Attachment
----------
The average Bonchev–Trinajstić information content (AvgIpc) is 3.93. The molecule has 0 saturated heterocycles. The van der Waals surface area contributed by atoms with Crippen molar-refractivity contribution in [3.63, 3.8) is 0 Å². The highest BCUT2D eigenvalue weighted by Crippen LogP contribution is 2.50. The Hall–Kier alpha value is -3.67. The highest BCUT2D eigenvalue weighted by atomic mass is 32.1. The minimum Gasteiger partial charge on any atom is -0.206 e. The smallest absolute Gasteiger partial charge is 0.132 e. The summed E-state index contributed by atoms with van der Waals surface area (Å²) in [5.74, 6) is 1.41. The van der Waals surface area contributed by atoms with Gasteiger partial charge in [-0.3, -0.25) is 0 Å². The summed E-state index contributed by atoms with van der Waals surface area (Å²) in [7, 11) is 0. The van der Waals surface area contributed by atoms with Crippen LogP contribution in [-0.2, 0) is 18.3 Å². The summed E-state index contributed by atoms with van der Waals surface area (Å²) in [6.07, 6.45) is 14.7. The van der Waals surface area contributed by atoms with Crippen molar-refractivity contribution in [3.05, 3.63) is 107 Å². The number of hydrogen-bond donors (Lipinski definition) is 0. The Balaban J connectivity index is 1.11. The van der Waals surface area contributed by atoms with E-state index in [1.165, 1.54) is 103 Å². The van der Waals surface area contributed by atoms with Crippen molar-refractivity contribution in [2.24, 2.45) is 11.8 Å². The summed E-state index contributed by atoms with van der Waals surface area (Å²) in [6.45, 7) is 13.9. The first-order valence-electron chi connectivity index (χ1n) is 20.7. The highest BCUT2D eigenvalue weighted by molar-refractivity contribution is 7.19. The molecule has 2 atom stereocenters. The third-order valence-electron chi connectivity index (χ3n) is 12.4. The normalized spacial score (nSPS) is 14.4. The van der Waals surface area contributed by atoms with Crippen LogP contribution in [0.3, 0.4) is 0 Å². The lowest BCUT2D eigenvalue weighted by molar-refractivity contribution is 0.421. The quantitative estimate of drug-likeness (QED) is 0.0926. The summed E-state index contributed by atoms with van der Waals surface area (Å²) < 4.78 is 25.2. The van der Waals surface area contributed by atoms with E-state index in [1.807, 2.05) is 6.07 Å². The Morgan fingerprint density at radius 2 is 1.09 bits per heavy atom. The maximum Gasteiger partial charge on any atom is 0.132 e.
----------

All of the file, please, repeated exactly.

The average Bonchev–Trinajstić information content (AvgIpc) is 3.93. The molecule has 0 saturated heterocycles. The van der Waals surface area contributed by atoms with Crippen molar-refractivity contribution in [3.63, 3.8) is 0 Å². The highest BCUT2D eigenvalue weighted by Crippen LogP contribution is 2.50. The Hall–Kier alpha value is -3.67. The highest BCUT2D eigenvalue weighted by atomic mass is 32.1. The minimum Gasteiger partial charge on any atom is -0.206 e. The smallest absolute Gasteiger partial charge is 0.132 e. The summed E-state index contributed by atoms with van der Waals surface area (Å²) in [5.74, 6) is 1.41. The van der Waals surface area contributed by atoms with Gasteiger partial charge in [-0.3, -0.25) is 0 Å². The summed E-state index contributed by atoms with van der Waals surface area (Å²) in [7, 11) is 0. The van der Waals surface area contributed by atoms with Crippen LogP contribution in [-0.2, 0) is 18.3 Å². The summed E-state index contributed by atoms with van der Waals surface area (Å²) in [6.07, 6.45) is 14.7. The van der Waals surface area contributed by atoms with Crippen molar-refractivity contribution in [3.05, 3.63) is 107 Å². The number of hydrogen-bond donors (Lipinski definition) is 0. The Balaban J connectivity index is 1.11. The van der Waals surface area contributed by atoms with E-state index in [1.165, 1.54) is 103 Å². The van der Waals surface area contributed by atoms with Crippen molar-refractivity contribution in [2.24, 2.45) is 11.8 Å². The summed E-state index contributed by atoms with van der Waals surface area (Å²) in [6.45, 7) is 13.9. The first-order valence-electron chi connectivity index (χ1n) is 20.7. The highest BCUT2D eigenvalue weighted by molar-refractivity contribution is 7.19. The molecule has 2 atom stereocenters. The third-order valence-electron chi connectivity index (χ3n) is 12.4. The normalized spacial score (nSPS) is 14.4. The van der Waals surface area contributed by atoms with Crippen LogP contribution in [0.3, 0.4) is 0 Å². The lowest BCUT2D eigenvalue weighted by molar-refractivity contribution is 0.421. The quantitative estimate of drug-likeness (QED) is 0.0926. The summed E-state index contributed by atoms with van der Waals surface area (Å²) < 4.78 is 25.2. The van der Waals surface area contributed by atoms with E-state index in [1.807, 2.05) is 6.07 Å². The Morgan fingerprint density at radius 2 is 1.09 bits per heavy atom. The maximum Gasteiger partial charge on any atom is 0.132 e.